I view video games in the same way I view every other form of media – with a critical eye. Writing about Victorias Secret’s stupid ad campaign doesn’t mean I think they shouldn’t be allowed to market their products, and writing about the incredibly sexist attitudes held by the video game industry doesn’t mean I think their games should be banned from sale.
In my first post on Feminist Fatale, I wrote that despite my disgust with imagery and depictions of women in media, I “believe in…having the right to publish.” It’s an opinion that extends to video games. I hope that by writing about video games, consumers will learn to demand better from the creators. The writers, designers, and developers shouldn’t be forced to limit their creations by the government.
“Kid, you’ll move mountains!
So…be your name Buxbaum or Bixby or Bray or Mordecai Ale Van Allen O’Shea,
You’re off to Great Places!
Today is your day!
Your mountain is waiting.
So…get on your way!” – Dr. Seuss
Graduation gifts used to include things like jewelry, a hi-tech gadget, a trip abroad, or maybe even a new car if that’s in the budget. These days, the question is, new breasts or a nose job, and which one is more appropriate as a graduation gift. When I was growing up, I was relentlessly teased, called every anti-Semitic name imaginable and even dreamed of having my nose reshaped into something less Jewish and more American. At the time, “Ethnic Rhinoplasty” wasn’t in vogue, and my delusional dream quickly lost its luster. A lot has changed over the years—these days it’s common to surgically refine or remove one’s ethnicity with plastic surgery. In some cultures, it’s even considered a rite of passage. The desire for teens to alter their looks isn’t new, though: In 2005, the NY Times wrote about the surge in Botox treatments among young adults. At that time, according to the American Society for Aesthetic Plastic Surgery (ASAPS),
People from ages 19 to 34 had 427,368 botox procedures; 100,793 laser resurfacing treatments; 128,779 injections of hyaluronic acid (Restylane or Hylaform); 29,160 eyelid surgeries; and 1,094 face-lifts.
Though recent studies show a drop in procedures, there is a still a desire to be wrinkle-free in an effort to defy the inevitability of aging. In fact, a new survey by ASAPS shows “more than half of all Americans regardless of income approve of plastic surgery.” As disturbing as it is, this trend of parents giving their grads the gift of surgical “enhancement,” is really part and parcel to this growing shift toward homogenization.
Certainly, for some teens, plastic surgery can be positively life-changing. For example: a child who’s subject to excessive teasing because of an severely misshapen ears may positively benefit from otoplasty; a burn victim can return to relative normalcy with appropriate plastic surgery; a breast reduction can allow a young girl to exercise without neck and back pain. On the other hand, what lies beyond what’s necessary for some is the skewed perceptions of beauty and perceived normalcy inadvertently thrust upon teens through social and mainstream media. The innate dissatisfaction with how we look contributes to how we meet the world. To really illustrate this, we can look at the recent uproar that came about when a mother defended her decision to give her 8-year-old daughter Botox injections. Makes you wonder: What 8-year-old has wrinkles? Better yet, what 8-year-old is even aware of wrinkles?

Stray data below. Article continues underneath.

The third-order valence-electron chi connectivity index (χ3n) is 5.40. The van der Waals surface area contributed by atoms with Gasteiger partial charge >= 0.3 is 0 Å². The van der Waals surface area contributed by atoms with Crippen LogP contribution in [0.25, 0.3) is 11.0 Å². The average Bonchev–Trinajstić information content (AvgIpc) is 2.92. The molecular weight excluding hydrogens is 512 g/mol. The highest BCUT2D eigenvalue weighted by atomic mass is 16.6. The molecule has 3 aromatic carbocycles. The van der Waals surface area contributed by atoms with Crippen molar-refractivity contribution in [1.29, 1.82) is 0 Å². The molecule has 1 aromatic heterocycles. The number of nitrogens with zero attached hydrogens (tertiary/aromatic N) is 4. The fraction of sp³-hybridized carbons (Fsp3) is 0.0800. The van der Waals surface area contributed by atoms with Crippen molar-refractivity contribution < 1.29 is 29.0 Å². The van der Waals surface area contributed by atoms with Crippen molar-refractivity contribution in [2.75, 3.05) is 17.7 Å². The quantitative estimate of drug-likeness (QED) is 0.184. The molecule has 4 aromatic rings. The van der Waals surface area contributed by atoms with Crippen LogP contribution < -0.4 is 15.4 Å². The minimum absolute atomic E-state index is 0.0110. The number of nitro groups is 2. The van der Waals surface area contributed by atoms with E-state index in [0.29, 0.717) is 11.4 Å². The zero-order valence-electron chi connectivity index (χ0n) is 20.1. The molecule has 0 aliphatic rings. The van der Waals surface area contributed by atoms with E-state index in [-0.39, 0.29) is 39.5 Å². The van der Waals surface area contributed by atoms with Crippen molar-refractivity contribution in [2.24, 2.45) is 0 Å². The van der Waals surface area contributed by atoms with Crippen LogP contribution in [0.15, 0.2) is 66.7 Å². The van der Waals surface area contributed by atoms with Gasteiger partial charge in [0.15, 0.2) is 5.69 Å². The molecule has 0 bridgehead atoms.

Now, according to the American Society for Aesthetic Plastic Surgery (ASAPS):
Statistics gathered over the last several years indicate a decrease in the overall number of cosmetic (aesthetic) surgeries of teenagers (those 18 and younger) having cosmetic surgery, with nonsurgical procedures including laser hair removal and chemical peels being the most popular in 2010.
These statistics are both good and bad. I mean, the fact that less invasive surgeries are on the decline is certainly positive, but I am concerned about the remaining high numbers of girls seeking these procedures. We know teens are up against extraordinary pressure to look and be a certain way–some of it is normal adolescence–but when parents start giving their kids gift certificates for a new nose or new breasts, the lesson becomes less about self-esteem and more about trying to attain the pop-culture paradigm of perfection.
If we start by parenting our children with this idea that they aren’t enough, we end up sowing the seeds of self-hatred and dissatisfaction. Instead of laying a foundation of confidence and positive self-esteem, we end up paving a rocky road to negative behaviors, which inevitably contribute to disordered eating and eating disorders alike. This is a wonderful opportunity to look at what messages we are trying to give our kids. Growing up is tough; let’s not contribute to the social tyranny by fanning the fires of social awkwardness.
Bottom line? There are far more appropriate gifts for your teen than going under anesthesia and accumulating scars, no matter how small they are.
Originally posted at Visions Teen and revised for Feminist Fatale.